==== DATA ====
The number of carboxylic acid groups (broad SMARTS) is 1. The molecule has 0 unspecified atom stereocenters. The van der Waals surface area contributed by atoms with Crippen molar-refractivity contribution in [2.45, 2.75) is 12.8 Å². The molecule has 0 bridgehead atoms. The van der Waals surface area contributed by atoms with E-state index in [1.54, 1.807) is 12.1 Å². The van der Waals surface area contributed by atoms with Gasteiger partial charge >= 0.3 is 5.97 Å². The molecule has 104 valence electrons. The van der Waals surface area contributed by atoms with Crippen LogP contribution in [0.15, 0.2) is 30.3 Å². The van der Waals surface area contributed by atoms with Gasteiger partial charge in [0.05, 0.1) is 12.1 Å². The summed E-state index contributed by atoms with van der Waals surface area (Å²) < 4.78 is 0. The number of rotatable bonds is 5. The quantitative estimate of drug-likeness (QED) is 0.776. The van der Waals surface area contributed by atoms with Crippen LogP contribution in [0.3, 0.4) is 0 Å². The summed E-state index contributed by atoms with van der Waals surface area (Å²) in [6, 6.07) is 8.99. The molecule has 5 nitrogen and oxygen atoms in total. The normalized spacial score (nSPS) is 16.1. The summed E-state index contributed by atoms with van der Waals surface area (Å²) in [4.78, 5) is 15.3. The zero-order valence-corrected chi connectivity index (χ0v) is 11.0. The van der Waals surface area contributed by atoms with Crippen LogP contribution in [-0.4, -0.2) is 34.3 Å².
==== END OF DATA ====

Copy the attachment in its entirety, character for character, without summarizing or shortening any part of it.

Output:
The number of carboxylic acid groups (broad SMARTS) is 1. The molecule has 0 unspecified atom stereocenters. The van der Waals surface area contributed by atoms with Crippen molar-refractivity contribution in [2.45, 2.75) is 12.8 Å². The molecule has 0 bridgehead atoms. The van der Waals surface area contributed by atoms with E-state index in [1.54, 1.807) is 12.1 Å². The van der Waals surface area contributed by atoms with Gasteiger partial charge >= 0.3 is 5.97 Å². The molecule has 104 valence electrons. The van der Waals surface area contributed by atoms with Crippen LogP contribution in [0.15, 0.2) is 30.3 Å². The van der Waals surface area contributed by atoms with Gasteiger partial charge in [0.05, 0.1) is 12.1 Å². The summed E-state index contributed by atoms with van der Waals surface area (Å²) < 4.78 is 0. The number of rotatable bonds is 5. The quantitative estimate of drug-likeness (QED) is 0.776. The van der Waals surface area contributed by atoms with Crippen LogP contribution in [0.3, 0.4) is 0 Å². The summed E-state index contributed by atoms with van der Waals surface area (Å²) in [6, 6.07) is 8.99. The molecule has 5 nitrogen and oxygen atoms in total. The normalized spacial score (nSPS) is 16.1. The summed E-state index contributed by atoms with van der Waals surface area (Å²) in [4.78, 5) is 15.3. The zero-order valence-corrected chi connectivity index (χ0v) is 11.0. The van der Waals surface area contributed by atoms with Crippen LogP contribution in [-0.4, -0.2) is 34.3 Å².